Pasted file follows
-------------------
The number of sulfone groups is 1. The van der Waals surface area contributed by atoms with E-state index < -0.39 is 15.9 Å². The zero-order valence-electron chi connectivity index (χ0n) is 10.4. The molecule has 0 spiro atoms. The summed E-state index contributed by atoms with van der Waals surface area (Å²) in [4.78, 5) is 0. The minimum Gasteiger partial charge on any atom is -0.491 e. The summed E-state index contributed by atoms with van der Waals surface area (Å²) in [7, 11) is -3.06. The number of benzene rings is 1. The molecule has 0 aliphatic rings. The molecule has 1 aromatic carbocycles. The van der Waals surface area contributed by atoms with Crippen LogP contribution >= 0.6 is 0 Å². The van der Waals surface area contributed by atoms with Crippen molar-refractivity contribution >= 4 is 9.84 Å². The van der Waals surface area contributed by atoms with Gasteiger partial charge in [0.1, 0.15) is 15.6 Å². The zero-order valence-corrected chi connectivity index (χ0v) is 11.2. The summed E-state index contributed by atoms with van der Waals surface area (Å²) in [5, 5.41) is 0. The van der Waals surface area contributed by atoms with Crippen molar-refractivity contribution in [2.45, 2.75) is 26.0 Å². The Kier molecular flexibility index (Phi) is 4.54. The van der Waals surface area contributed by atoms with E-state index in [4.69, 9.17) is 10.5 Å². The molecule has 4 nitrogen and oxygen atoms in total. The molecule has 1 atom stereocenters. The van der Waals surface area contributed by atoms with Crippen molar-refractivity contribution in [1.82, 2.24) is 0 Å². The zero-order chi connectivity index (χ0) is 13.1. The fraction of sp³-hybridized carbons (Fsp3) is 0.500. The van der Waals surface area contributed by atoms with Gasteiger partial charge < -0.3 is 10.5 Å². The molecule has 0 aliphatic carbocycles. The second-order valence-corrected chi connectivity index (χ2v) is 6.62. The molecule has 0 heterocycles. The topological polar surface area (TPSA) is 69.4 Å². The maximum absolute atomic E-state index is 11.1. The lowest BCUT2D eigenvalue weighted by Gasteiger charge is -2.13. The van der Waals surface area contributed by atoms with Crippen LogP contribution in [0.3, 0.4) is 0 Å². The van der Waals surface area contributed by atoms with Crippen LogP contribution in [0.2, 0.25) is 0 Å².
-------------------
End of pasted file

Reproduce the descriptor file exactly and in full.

The number of sulfone groups is 1. The van der Waals surface area contributed by atoms with E-state index < -0.39 is 15.9 Å². The zero-order valence-electron chi connectivity index (χ0n) is 10.4. The molecule has 0 spiro atoms. The summed E-state index contributed by atoms with van der Waals surface area (Å²) in [4.78, 5) is 0. The minimum Gasteiger partial charge on any atom is -0.491 e. The summed E-state index contributed by atoms with van der Waals surface area (Å²) in [7, 11) is -3.06. The number of benzene rings is 1. The molecule has 0 aliphatic rings. The molecule has 1 aromatic carbocycles. The van der Waals surface area contributed by atoms with Crippen LogP contribution >= 0.6 is 0 Å². The van der Waals surface area contributed by atoms with Crippen molar-refractivity contribution >= 4 is 9.84 Å². The van der Waals surface area contributed by atoms with Gasteiger partial charge in [0.1, 0.15) is 15.6 Å². The zero-order valence-corrected chi connectivity index (χ0v) is 11.2. The summed E-state index contributed by atoms with van der Waals surface area (Å²) in [5, 5.41) is 0. The van der Waals surface area contributed by atoms with Crippen molar-refractivity contribution in [2.45, 2.75) is 26.0 Å². The Kier molecular flexibility index (Phi) is 4.54. The van der Waals surface area contributed by atoms with E-state index in [4.69, 9.17) is 10.5 Å². The molecule has 4 nitrogen and oxygen atoms in total. The molecule has 1 atom stereocenters. The van der Waals surface area contributed by atoms with Crippen molar-refractivity contribution in [1.82, 2.24) is 0 Å². The zero-order chi connectivity index (χ0) is 13.1. The fraction of sp³-hybridized carbons (Fsp3) is 0.500. The van der Waals surface area contributed by atoms with Gasteiger partial charge < -0.3 is 10.5 Å². The molecule has 0 aliphatic carbocycles. The second-order valence-corrected chi connectivity index (χ2v) is 6.62. The molecule has 0 heterocycles. The topological polar surface area (TPSA) is 69.4 Å². The maximum absolute atomic E-state index is 11.1. The lowest BCUT2D eigenvalue weighted by Gasteiger charge is -2.13. The van der Waals surface area contributed by atoms with Crippen LogP contribution in [0.3, 0.4) is 0 Å². The van der Waals surface area contributed by atoms with Crippen LogP contribution in [0.2, 0.25) is 0 Å².